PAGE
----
On fire for the poor

swami_agniveshHis name literally means "embodiment of fire". Through his fiery, eloquent and well-argued speeches, SWAMI AGNIVESH acts as a voice for the voiceless and is embarassed about being a politician.
But unlike the politicians who mouth the talk of religion, Agnivesh's politics are not aimed at dividing Hindu and Muslim, or any other religion. Instead, in a way parallel to the liberation theologists of Latin America, the swami has been consistently attempting battles on behalf of the poor, the weak and the defenceless of India.
But he does not believe in merely preaching. He practices too. And more than that, he leads and inspires.
Swami Agnivesh's involvement with movements of social concern go back many years. He entered the Haryana Assembly in the Janata wave of 1977.

Unusual man

Fifty-five year old Agnivesh is a part of the Arya Samaj.  Last year, he became the chairperson of the UN Trust Fund on Contemporary Forms of Slavery.  He is better known across India for his campaigns against bonded labour, and is former head of the Bandhu Mukti Morcha (Bonded Labour Liberation Front).

Recently, he became the general secretary of the Arya Sabha, a new political party.
An unusual man, he has M. Com. and LL.B. degrees, taught at Calcutta's St. Xavier's College in the 1960s and was even an MLA and minister in Haryana.
So far, his campaigns have led him to fight against alcoholism, female foeticide, bonded labour, child labour, and for the emancipation of women.
His current "mission" includes fighting consumer culture and the Western model of development in India, opposing Western cultural imperialism, and battling casteism, obscurantism and communalism.
His views on religion are so unconventional that some even question his bonafides.  One journalist in Goa asked him: "Why do you wear the saffron robe at all?  Who will do the religious work (if swamis take to social action or political issues)?"  Agnivesh stress his belief in spiritualism, though he says this ought to be "social spiritualism".  In other words, it ought not to be of a an individualistic or escapist variety.
"It (spiritualism) should be made into a weapon for social transformation.  Obscurantist, ritual-ridden, superstition-mongering religion should be given a back-seat," says he.
"The kind of education I had in the Arya Samaj inculcated in me that religion or spiritual pursuits of an individual are inextricably linked with his social life.  Like two sides of a coin, they complement each other.  Religion should never degenerate into becoming escapism."
"Spiritual pursuit has for centuries remained personal.  It now has to be put to attain social needs," says Agnivesh.  He blasts the "bankruptcy of the policy leadership" of India.  "Our real issues are poverty and the glaring socio-economic inequality.  These are the biggest issues, the biggest challenges," he says, in sharp contrast to other so called men of religion who thrive in getting different communities to fight each other over communal issues.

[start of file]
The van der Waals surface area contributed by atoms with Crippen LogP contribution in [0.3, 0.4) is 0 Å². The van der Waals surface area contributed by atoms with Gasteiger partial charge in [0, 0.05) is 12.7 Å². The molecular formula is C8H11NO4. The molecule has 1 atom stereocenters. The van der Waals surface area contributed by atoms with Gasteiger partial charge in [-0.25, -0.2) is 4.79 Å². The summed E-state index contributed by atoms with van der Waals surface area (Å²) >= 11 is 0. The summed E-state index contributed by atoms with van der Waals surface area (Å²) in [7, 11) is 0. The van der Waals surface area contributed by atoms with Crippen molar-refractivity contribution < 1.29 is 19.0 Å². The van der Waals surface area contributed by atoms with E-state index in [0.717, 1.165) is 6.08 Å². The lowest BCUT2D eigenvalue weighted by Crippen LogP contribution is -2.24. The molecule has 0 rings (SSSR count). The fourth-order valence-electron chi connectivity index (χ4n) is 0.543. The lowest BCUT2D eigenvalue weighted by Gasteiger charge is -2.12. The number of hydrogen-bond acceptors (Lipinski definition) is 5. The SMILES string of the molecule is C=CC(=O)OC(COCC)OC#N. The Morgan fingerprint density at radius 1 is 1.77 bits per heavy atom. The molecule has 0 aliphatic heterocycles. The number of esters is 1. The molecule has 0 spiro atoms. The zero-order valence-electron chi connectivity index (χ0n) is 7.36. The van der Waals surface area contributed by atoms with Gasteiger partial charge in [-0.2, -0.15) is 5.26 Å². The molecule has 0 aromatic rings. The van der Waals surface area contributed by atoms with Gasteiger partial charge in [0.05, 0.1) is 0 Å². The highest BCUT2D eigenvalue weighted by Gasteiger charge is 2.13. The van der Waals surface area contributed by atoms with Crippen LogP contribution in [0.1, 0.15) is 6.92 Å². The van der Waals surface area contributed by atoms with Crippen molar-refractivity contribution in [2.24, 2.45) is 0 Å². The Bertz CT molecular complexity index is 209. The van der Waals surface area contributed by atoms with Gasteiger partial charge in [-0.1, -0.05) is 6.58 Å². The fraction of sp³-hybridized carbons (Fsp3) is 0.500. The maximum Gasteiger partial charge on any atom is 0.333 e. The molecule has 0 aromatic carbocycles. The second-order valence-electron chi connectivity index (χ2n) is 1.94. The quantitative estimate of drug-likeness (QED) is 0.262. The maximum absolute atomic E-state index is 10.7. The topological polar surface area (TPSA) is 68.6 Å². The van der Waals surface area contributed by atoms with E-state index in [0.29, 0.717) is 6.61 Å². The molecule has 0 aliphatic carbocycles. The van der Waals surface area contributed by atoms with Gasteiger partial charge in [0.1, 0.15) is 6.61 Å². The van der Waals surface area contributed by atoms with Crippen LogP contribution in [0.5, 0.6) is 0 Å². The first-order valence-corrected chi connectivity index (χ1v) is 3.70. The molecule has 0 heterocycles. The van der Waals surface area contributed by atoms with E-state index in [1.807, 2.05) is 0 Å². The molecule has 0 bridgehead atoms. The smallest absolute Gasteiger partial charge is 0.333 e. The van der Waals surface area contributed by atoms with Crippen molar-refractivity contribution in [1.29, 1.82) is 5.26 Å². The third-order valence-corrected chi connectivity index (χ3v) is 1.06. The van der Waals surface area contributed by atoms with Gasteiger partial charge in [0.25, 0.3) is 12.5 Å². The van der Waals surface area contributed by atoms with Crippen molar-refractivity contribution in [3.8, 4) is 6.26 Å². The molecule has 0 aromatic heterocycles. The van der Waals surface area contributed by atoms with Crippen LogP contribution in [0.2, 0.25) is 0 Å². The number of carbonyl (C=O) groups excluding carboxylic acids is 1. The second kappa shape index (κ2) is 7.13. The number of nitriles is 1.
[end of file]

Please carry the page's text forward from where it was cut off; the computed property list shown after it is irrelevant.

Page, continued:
"Our spiritual bankruptcy has also grown," says he. Agnivesh points out that the values common to all religions have been vanquished, while the vacuum has been filled by communal politics.

But should men of God actually enter the marketplace of politics? What about leaving to Caesar what is rightfully his?
"I have never been able to compartmentalise between religion and politics and social action," says Agnivesh. Positive elements from all religions should be integrated into mainstream politics.
Further, he takes care to note, he is not promoting one particular religion; much less pit one religion against another. He repeatedly calls for identifying the good and the common factors which exist within all religions.
"Without such principles we cannot go ahead. If we have to fight cultural imperialism or MTV, we have to launch a fight based on such a (religion-based) heritage," says he.
He looks at the ironies of religion itself. India has among the largest number of temples and such shrines in the world.
Laxmi, the goddess of wealth, is worshipped with pujas (rituals and offerings)to the greatest extent in India, a country beset with unvanquished poverty.
Saraswati, the goddess of learning, is worshipped the most in India, again a country plagued with illiteracy.   
Most of the people of the world believe in some god, whether called Allah, Ishwar or God. "Make a rallying point…Stress on the minimum commonality of diverse religions (to bring united action among different people)," Agnivesh suggests.
"Yes, I am a fake swami. Because the moment one starts thinking of oneself as a swami, all godhood disappears. And I claim no miracles — in fact I am fighting miracles all the time," he once told an interviewer. — Third World Network Features